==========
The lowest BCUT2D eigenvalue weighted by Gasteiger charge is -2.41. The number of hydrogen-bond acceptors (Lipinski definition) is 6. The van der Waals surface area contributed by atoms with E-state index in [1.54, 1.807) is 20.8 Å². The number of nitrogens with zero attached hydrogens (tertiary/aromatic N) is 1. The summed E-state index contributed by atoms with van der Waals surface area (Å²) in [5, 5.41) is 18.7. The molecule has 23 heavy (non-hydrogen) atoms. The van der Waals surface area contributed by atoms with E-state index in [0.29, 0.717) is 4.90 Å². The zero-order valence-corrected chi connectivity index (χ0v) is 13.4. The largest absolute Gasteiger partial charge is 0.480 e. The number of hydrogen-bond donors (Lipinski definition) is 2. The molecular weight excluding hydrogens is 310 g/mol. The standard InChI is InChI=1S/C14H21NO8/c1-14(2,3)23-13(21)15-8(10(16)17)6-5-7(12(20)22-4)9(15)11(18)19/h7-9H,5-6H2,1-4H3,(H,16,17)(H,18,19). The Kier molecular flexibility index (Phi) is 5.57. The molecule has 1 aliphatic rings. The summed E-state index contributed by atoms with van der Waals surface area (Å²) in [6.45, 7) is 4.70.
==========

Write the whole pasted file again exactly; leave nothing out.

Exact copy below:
The lowest BCUT2D eigenvalue weighted by Gasteiger charge is -2.41. The number of hydrogen-bond acceptors (Lipinski definition) is 6. The van der Waals surface area contributed by atoms with E-state index in [1.54, 1.807) is 20.8 Å². The number of nitrogens with zero attached hydrogens (tertiary/aromatic N) is 1. The summed E-state index contributed by atoms with van der Waals surface area (Å²) in [5, 5.41) is 18.7. The molecule has 23 heavy (non-hydrogen) atoms. The van der Waals surface area contributed by atoms with E-state index in [0.29, 0.717) is 4.90 Å². The zero-order valence-corrected chi connectivity index (χ0v) is 13.4. The largest absolute Gasteiger partial charge is 0.480 e. The number of hydrogen-bond donors (Lipinski definition) is 2. The molecular weight excluding hydrogens is 310 g/mol. The standard InChI is InChI=1S/C14H21NO8/c1-14(2,3)23-13(21)15-8(10(16)17)6-5-7(12(20)22-4)9(15)11(18)19/h7-9H,5-6H2,1-4H3,(H,16,17)(H,18,19). The Kier molecular flexibility index (Phi) is 5.57. The molecule has 1 aliphatic rings. The summed E-state index contributed by atoms with van der Waals surface area (Å²) in [6.45, 7) is 4.70.